Presentations, Poetry, Quotations,
and Acting on Stage or Film
Mosaic from the house of the tragic poet, Pompeii, Italy
I believe that they who wish to do easy things without trouble and toil must previously have been trained in more difficult things. --Rhetorica ad Herennium
Learning to speak well in front of an audience is worth doing not because it’s easy but because it’s hard. When we commit something to memory under the pressure to explain it to others, we absorb it more fully into our mental model of the world. Memory was the foundation for rhetorical performances so treasured by the Greeks and Romans. But rote memorization and repetition were not solely what they had in mind. The art of memory was taught as a species of performance, something done in real time according to well-practiced routines. The very foundation of memory itself was understood to be emergent and performative—not fixed and forever, but coming into being under specific circumstances.
The question of how best to memorize a piece of text, or a speech, has vexed mnemonists for millennia. The earliest memory treatises described two types of recollection: memoria rerum and memoria verborum, memory for things and memory for words. When approaching a text or a speech, one could try to remember the gist, or one could try to remember verbatim.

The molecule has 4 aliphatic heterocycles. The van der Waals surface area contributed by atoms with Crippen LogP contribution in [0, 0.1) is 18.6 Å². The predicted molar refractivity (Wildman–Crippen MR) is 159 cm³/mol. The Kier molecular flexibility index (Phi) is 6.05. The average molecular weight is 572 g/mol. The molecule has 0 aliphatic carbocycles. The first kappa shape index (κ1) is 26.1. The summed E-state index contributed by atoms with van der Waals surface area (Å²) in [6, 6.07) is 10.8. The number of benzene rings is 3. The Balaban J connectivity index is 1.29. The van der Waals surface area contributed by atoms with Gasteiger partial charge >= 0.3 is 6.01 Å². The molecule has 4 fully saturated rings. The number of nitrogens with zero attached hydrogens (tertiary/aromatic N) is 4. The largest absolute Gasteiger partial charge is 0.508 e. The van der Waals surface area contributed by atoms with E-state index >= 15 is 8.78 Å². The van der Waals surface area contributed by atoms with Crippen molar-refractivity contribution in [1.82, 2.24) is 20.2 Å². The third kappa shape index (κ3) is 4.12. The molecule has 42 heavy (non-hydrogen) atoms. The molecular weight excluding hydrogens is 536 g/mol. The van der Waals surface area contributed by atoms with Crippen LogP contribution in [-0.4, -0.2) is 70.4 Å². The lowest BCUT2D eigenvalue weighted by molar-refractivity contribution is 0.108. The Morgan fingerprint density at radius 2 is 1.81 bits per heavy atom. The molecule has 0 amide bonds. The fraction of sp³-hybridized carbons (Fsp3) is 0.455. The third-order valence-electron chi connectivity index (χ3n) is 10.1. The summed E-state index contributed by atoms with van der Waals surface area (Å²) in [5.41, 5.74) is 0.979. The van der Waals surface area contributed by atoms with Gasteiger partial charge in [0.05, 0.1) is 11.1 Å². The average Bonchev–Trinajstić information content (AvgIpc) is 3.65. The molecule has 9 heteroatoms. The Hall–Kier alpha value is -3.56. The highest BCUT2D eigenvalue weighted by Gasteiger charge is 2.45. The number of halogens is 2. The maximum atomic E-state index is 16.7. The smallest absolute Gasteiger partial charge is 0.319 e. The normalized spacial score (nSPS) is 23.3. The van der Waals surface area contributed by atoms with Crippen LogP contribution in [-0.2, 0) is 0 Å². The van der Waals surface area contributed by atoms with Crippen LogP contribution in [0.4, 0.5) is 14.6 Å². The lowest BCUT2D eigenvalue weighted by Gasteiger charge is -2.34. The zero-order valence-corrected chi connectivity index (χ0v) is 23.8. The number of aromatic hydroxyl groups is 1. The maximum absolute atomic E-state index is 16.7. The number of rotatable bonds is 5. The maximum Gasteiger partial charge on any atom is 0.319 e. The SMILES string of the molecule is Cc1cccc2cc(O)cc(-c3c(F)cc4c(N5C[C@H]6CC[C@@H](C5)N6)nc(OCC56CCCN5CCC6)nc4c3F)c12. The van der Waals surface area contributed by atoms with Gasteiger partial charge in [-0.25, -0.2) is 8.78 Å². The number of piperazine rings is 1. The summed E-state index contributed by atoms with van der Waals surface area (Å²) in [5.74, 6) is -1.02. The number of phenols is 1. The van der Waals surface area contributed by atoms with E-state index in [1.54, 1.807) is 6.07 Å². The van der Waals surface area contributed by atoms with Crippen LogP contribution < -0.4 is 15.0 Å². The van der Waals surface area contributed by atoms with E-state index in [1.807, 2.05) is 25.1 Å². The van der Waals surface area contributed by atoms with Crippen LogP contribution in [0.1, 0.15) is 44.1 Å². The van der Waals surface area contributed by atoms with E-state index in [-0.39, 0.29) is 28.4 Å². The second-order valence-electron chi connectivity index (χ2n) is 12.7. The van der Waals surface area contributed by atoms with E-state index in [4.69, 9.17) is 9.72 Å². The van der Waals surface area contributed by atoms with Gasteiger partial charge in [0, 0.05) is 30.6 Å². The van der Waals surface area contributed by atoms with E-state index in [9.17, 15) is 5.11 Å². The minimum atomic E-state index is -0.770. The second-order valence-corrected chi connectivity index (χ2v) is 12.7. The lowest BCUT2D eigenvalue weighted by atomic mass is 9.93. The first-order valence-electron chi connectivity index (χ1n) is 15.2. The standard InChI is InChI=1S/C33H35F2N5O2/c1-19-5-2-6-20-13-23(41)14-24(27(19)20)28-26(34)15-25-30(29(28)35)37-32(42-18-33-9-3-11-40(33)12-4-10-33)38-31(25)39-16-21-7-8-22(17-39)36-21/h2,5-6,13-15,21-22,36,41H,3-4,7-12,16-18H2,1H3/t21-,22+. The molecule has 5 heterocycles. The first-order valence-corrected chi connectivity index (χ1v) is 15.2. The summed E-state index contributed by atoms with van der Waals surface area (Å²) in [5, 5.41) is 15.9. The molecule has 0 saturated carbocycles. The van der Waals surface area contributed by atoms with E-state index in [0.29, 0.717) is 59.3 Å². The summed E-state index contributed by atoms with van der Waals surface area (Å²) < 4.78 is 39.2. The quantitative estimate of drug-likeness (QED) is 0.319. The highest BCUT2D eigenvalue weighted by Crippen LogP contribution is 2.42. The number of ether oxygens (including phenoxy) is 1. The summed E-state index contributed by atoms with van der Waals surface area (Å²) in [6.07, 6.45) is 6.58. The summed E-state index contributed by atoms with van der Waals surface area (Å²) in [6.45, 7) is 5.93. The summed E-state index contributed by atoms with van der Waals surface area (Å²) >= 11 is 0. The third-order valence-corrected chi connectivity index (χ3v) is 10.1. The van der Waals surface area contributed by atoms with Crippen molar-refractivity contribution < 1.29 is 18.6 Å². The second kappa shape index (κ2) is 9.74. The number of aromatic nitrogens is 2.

The Roman rhetoric teacher Quintilian looked down on memoria verborum on the grounds that creating such a vast number of images was not only inefficient, since it would require a gargantuan memory palace, but also unstable. If your memory for a speech hinged on knowing every word, then not only did you have a lot more to remember, but if you forgot a single word, you could end up trapped in a room of your memory palace staring at a blank wall, lost and unable to move on.
Cicero agreed that the best way to memorize a speech is point by point, not word by word, by employing memoria rerum. In his De Oratore, he suggests that an orator delivering a speech should make one image for each major topic he wants to cover, and place each of those images at a locus. Indeed, the word “topic” comes from the Greek word topos, or place (the phrase “in the first place” is a vestige from the art of memory).
The principles that the oral bards discovered, as they sharpened their stories through telling and retelling, were the same basic mnemonic principles that psychologists rediscovered when they began conducting their first scientific experiments on memory around the turn of the twentieth century:
Alliteration aids memory;
Words that rhyme are much more memorable than words that don’t;
Concrete nouns are easier to remember than abstract nouns; and
Dynamic, active images are more memorable than static images.
The variability that is built into the poetry of oral traditions allows the bard to adapt the material to the audience, but it also allows more memorable versions of the poem to arise.
Many actors will tell you that they break their lines into units they call “beats,” each of which involves some specific intention or goal on the character’s part, which they train themselves to empathize with. This technique, known as Method acting, was pioneered in Russia by Konstantin Stanislavski around the turn of the last century.